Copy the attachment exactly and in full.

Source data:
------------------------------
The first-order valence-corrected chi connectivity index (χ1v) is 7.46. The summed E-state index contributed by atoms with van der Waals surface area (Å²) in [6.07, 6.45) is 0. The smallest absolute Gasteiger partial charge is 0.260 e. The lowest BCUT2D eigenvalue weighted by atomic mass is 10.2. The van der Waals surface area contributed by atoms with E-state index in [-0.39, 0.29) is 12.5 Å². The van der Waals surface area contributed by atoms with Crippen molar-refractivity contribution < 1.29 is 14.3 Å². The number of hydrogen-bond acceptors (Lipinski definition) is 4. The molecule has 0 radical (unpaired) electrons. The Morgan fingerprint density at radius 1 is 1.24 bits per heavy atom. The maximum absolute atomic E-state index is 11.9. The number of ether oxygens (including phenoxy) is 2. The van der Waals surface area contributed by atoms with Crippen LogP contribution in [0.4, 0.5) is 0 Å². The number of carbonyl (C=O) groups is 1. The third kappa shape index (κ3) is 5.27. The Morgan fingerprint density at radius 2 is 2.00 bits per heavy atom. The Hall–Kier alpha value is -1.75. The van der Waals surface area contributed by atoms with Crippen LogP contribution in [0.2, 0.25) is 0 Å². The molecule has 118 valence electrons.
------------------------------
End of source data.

The first-order valence-corrected chi connectivity index (χ1v) is 7.46. The summed E-state index contributed by atoms with van der Waals surface area (Å²) in [6.07, 6.45) is 0. The smallest absolute Gasteiger partial charge is 0.260 e. The lowest BCUT2D eigenvalue weighted by atomic mass is 10.2. The van der Waals surface area contributed by atoms with E-state index in [-0.39, 0.29) is 12.5 Å². The van der Waals surface area contributed by atoms with Crippen molar-refractivity contribution < 1.29 is 14.3 Å². The number of hydrogen-bond acceptors (Lipinski definition) is 4. The molecule has 0 radical (unpaired) electrons. The Morgan fingerprint density at radius 1 is 1.24 bits per heavy atom. The maximum absolute atomic E-state index is 11.9. The number of ether oxygens (including phenoxy) is 2. The van der Waals surface area contributed by atoms with Crippen LogP contribution in [0.4, 0.5) is 0 Å². The number of carbonyl (C=O) groups is 1. The third kappa shape index (κ3) is 5.27. The Morgan fingerprint density at radius 2 is 2.00 bits per heavy atom. The Hall–Kier alpha value is -1.75. The van der Waals surface area contributed by atoms with Crippen LogP contribution in [0.2, 0.25) is 0 Å². The molecule has 118 valence electrons.